This is still amazing to me. Like most people, I use the words vaccination and immunization almost interchangeably, although a vaccination is technically not the same as an immunization. Like many people, I don’t think coronavirus is lurking outside, waiting for its chance to come across the street and kill me. Nevertheless, I am personally immunized against polio, smallpox, whooping cough, measles, mumps, rubella, flu (many times), pneumonia, and shingles. Also coronavirus, hepatitis A, hepatitis B, and tetanus. And those are just the ones that come to mind. Why would anyone turn down immunization against a disease, and particularly a disease that can make them seriously ill? Unless they have some kind of underlying health condition that prevents it, turning down the immunization simply boggles the mind!
2 thoughts on “Vaccinations, Immunizations, and Therapeutics, Oh My!”
Hi Jesse, I am not sure that someone that turns down the vaccination for a particular reason should “boggle the mind” given the medical facts surrounding the COVID vaccines. Of foremost concern is that this vaccine is still considered “experimental” and has not been subjected to the rigorous evaluation as all of the other vaccines (immunizations) that you list in your blog. Use of the COVID vaccines were authorized by the FDA under an Emergency Use Authorization that allows the use of medicines based on only weeks to months of data, not months to years to decades of data. Of particular concern to me is what long-term effects the vaccine may have on our kids and in particular the reproductive systems of our young boys and girls. I can understand your mind boggled state when it comes to old guys like you and me (yes, I am vaccinated too), but I think we should be extra careful when it comes to vaccinating our kids and grandkids until there is more certainty on the long term effects of the vaccines.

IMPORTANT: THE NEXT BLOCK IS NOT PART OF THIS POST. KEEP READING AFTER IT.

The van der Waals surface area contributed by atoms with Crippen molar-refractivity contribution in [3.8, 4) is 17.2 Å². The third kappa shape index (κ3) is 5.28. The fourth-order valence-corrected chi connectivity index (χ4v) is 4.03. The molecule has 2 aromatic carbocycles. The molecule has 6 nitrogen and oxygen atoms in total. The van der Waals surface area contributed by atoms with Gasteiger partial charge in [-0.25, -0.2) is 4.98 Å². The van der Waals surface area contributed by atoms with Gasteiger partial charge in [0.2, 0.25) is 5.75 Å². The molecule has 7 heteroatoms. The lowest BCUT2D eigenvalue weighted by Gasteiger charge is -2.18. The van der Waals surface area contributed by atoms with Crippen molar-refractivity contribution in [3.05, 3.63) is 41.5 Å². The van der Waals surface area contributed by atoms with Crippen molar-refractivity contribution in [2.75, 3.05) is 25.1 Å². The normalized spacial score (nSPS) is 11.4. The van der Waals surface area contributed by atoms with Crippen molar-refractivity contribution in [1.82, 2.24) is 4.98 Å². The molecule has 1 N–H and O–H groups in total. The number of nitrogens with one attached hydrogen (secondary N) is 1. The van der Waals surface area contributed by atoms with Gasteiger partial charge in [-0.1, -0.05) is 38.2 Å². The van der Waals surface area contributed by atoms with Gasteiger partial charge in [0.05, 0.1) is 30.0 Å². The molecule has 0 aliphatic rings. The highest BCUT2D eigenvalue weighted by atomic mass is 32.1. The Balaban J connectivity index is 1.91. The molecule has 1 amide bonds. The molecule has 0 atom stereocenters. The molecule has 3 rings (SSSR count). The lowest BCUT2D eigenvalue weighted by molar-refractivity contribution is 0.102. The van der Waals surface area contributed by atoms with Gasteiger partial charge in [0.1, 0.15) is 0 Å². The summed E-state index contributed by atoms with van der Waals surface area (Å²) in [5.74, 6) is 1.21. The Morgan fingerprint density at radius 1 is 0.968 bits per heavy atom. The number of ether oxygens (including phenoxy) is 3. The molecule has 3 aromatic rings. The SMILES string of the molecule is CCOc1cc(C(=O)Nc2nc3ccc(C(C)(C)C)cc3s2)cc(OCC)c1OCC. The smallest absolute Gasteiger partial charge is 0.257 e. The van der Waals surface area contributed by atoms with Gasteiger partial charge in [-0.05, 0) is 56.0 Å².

Good points, Randy! I said “adults” and “voluntary” in my Facebook post and ensuing comments, but should have made those two considerations explicit in the body of the WordPress post itself.